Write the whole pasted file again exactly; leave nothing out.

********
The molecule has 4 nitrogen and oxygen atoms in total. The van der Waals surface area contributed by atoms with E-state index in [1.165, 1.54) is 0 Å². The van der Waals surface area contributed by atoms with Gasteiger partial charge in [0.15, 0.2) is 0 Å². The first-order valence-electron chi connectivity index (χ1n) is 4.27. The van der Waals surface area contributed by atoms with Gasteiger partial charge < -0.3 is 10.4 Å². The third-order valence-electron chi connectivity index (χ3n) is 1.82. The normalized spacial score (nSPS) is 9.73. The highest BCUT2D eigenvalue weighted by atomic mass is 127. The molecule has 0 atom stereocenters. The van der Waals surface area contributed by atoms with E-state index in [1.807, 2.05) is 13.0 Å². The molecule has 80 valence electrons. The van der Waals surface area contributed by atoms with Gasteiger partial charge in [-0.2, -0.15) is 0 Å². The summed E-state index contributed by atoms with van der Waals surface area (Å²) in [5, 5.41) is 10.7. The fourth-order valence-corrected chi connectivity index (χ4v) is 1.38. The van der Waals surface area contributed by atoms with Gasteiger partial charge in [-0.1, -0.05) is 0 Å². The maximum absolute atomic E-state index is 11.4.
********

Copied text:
The molecule has 4 nitrogen and oxygen atoms in total. The van der Waals surface area contributed by atoms with E-state index in [1.165, 1.54) is 0 Å². The van der Waals surface area contributed by atoms with Gasteiger partial charge in [0.15, 0.2) is 0 Å². The first-order valence-electron chi connectivity index (χ1n) is 4.27. The van der Waals surface area contributed by atoms with Gasteiger partial charge < -0.3 is 10.4 Å². The third-order valence-electron chi connectivity index (χ3n) is 1.82. The normalized spacial score (nSPS) is 9.73. The highest BCUT2D eigenvalue weighted by atomic mass is 127. The molecule has 0 atom stereocenters. The van der Waals surface area contributed by atoms with E-state index in [1.807, 2.05) is 13.0 Å². The molecule has 80 valence electrons. The van der Waals surface area contributed by atoms with Gasteiger partial charge in [-0.2, -0.15) is 0 Å². The summed E-state index contributed by atoms with van der Waals surface area (Å²) in [5, 5.41) is 10.7. The fourth-order valence-corrected chi connectivity index (χ4v) is 1.38. The van der Waals surface area contributed by atoms with Gasteiger partial charge in [-0.1, -0.05) is 0 Å². The maximum absolute atomic E-state index is 11.4.